World Library  
Flag as Inappropriate
Email this Article
 

Valdemar, King of Sweden

Valdemar
King Valdemar in Skara Cathedral
King of Sweden
Reign 1250-1275
Predecessor Erik XI
Successor Magnus III
Born 1239
Died 26 December 1302 (aged 62–63)
Spouse Sofia of Denmark
Issue Ingeborg, Countess of Holstein
Erik Valdemarsson of Sweden
Marina, Countess of Diepholz
Richeza, Queen of Poland
Katarina Valdemarsdotter of Sweden
Margareta Valdemarsdotter of Sweden
House House of Bjelbo
Father Birger Jarl
Mother Ingeborg Eriksdotter of Sweden
Religion Roman Catholicism

Valdemar (English: Waldemar; Swedish: Valdemar Birgersson; 1239 – 26 December 1302), was King of Sweden from 1250–1275.

Biography

Valdemar was the son of Princess Birger Jarl, from the House of Bjelbo. During the first sixteen years of his reign, it was Birger Jarl who was the real ruler. Birger Jarl had in fact been the de facto ruler of Sweden from 1248, before the reign of Valdemar, under King Eric XI of Sweden. Valdemar's mother was a daughter of King Eric X of Sweden and Princess Richeza of Denmark.

When King Eric XI died in 1250, Valdemar was elected king. Even after the coming of age of Valdemar in 1257, Birger Jarl held a grip over the country. After Birger's death in 1266 Valdemar came into conflict with his younger brother Magnus Birgersson, Duke of Södermanland, who wanted the throne for himself.

In 1260, Valdemar married Sofia of Denmark the eldest daughter of King Eric IV of Denmark and Jutta of Saxony. Valdemar also had a relationship with his sister-in-law Jutta of Denmark. In 1272, Jutta visited Sweden and became Valdemar's mistress. The affair resulted in a child born in 1273. The following year, Jutta was placed in a convent and Valdemar was forced to make a pilgrimage to Rome to ask for the absolution of the Pope.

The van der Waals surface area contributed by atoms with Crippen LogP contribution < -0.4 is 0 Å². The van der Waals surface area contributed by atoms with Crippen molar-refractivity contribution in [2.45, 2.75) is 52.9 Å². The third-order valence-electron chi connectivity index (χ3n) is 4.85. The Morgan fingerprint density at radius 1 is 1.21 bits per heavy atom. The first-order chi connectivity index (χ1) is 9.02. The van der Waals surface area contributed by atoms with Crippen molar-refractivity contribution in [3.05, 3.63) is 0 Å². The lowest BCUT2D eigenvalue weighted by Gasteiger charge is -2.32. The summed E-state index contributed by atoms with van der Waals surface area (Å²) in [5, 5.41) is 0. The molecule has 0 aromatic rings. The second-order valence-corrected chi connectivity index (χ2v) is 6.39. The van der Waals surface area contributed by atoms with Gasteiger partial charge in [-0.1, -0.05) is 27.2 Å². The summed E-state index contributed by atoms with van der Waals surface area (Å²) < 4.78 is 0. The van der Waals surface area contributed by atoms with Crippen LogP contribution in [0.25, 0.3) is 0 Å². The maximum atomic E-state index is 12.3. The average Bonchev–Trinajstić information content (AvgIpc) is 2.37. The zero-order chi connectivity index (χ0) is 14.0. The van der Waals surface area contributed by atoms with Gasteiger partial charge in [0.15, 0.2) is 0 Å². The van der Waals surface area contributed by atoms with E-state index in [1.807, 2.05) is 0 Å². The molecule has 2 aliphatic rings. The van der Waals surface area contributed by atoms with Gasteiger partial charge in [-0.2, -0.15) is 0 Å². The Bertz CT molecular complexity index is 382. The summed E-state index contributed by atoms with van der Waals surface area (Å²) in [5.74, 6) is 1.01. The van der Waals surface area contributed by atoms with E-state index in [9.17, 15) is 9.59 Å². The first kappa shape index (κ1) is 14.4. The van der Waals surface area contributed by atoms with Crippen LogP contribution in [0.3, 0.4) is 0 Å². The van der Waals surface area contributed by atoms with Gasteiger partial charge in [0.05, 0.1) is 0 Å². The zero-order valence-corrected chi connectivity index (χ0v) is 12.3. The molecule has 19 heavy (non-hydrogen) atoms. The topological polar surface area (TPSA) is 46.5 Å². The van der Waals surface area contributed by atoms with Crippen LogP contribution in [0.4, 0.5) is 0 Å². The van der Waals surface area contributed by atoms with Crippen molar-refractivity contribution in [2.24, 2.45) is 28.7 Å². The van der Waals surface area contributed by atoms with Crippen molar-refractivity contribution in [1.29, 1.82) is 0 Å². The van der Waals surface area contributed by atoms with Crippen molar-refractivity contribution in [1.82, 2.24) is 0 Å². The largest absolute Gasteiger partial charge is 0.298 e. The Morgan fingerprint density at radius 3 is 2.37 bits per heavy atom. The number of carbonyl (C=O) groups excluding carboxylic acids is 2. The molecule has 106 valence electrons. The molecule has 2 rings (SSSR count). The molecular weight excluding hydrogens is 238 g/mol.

Valdemar was deposed by his younger brother, Magnus after the Battle of Hova in Tiveden June 14, 1275. Magnus was supported by his brother, Eric Birgersson, Duke of Småland and King Eric V of Denmark who provided Danish soldiers. Magnus was elected King Magnus III of Sweden at the Stones of Mora.

In 1277, Sophia separated from her spouse and returned to Denmark. In 1277, Valdemar managed to regain provinces in Gothenland in the southern part of the kingdom and was called the Duke of Götaland. However, Magnus regained them about 1278. In 1288 Valdemar was imprisoned by King Magnus in Nyköping Castle (Nyköpingshus) and lived openly with mistresses in his comfortable prison.

Family

Valdemar married Sofia of Denmark (died 1286) in 1260 and they separated in 1277. They had six children:

  1. Gerhard II, Count of Holstein-Plön.
  2. Erik Valdemarsson of Sweden (1272–1330)
  3. Marina Valdemarsdotter of Sweden; spouse of Rudolf, Count of Diepholz
  4. [[Richeza
This article was sourced from Creative Commons Attribution-ShareAlike License; additional terms may apply. World Heritage Encyclopedia content is assembled from numerous content providers, Open Access Publishing, and in compliance with The Fair Access to Science and Technology Research Act (FASTR), Wikimedia Foundation, Inc., Public Library of Science, The Encyclopedia of Life, Open Book Publishers (OBP), PubMed, U.S. National Library of Medicine, National Center for Biotechnology Information, U.S. National Library of Medicine, National Institutes of Health (NIH), U.S. Department of Health & Human Services, and USA.gov, which sources content from all federal, state, local, tribal, and territorial government publication portals (.gov, .mil, .edu). Funding for USA.gov and content contributors is made possible from the U.S. Congress, E-Government Act of 2002.
 
Crowd sourced content that is contributed to World Heritage Encyclopedia is peer reviewed and edited by our editorial staff to ensure quality scholarly research articles.
 
By using this site, you agree to the Terms of Use and Privacy Policy. World Heritage Encyclopedia™ is a registered trademark of the World Public Library Association, a non-profit organization.
 


Copyright © World Library Foundation. All rights reserved. eBooks from Project Gutenberg are sponsored by the World Library Foundation,
a 501c(4) Member's Support Non-Profit Organization, and is NOT affiliated with any governmental agency or department.